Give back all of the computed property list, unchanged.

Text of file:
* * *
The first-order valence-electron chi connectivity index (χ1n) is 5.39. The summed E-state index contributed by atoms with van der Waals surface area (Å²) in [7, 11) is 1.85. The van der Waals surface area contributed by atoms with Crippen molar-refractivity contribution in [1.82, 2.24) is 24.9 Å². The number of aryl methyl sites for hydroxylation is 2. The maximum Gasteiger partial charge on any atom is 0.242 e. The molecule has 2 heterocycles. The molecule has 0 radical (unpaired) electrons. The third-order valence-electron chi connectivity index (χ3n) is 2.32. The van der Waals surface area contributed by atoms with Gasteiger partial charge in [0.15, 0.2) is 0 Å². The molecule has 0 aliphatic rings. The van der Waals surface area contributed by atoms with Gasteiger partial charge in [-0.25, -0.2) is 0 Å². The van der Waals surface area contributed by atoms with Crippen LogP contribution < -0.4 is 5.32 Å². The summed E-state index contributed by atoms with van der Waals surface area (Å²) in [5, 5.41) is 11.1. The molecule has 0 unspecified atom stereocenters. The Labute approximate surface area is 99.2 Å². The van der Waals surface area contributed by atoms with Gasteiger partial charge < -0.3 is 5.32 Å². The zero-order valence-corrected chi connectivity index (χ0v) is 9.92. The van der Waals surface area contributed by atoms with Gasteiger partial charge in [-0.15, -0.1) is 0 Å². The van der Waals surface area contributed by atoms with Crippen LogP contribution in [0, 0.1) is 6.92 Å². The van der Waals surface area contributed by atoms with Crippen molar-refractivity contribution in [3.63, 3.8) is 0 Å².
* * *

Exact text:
The first-order valence-electron chi connectivity index (χ1n) is 5.39. The summed E-state index contributed by atoms with van der Waals surface area (Å²) in [7, 11) is 1.85. The van der Waals surface area contributed by atoms with Crippen molar-refractivity contribution in [1.82, 2.24) is 24.9 Å². The number of aryl methyl sites for hydroxylation is 2. The maximum Gasteiger partial charge on any atom is 0.242 e. The molecule has 2 heterocycles. The molecule has 0 radical (unpaired) electrons. The third-order valence-electron chi connectivity index (χ3n) is 2.32. The van der Waals surface area contributed by atoms with Gasteiger partial charge in [0.15, 0.2) is 0 Å². The molecule has 0 aliphatic rings. The van der Waals surface area contributed by atoms with Gasteiger partial charge in [-0.25, -0.2) is 0 Å². The van der Waals surface area contributed by atoms with Crippen LogP contribution < -0.4 is 5.32 Å². The summed E-state index contributed by atoms with van der Waals surface area (Å²) in [5, 5.41) is 11.1. The molecule has 0 unspecified atom stereocenters. The Labute approximate surface area is 99.2 Å². The van der Waals surface area contributed by atoms with Gasteiger partial charge < -0.3 is 5.32 Å². The zero-order valence-corrected chi connectivity index (χ0v) is 9.92. The van der Waals surface area contributed by atoms with Gasteiger partial charge in [-0.15, -0.1) is 0 Å². The van der Waals surface area contributed by atoms with Crippen LogP contribution in [0, 0.1) is 6.92 Å². The van der Waals surface area contributed by atoms with Crippen molar-refractivity contribution in [3.63, 3.8) is 0 Å².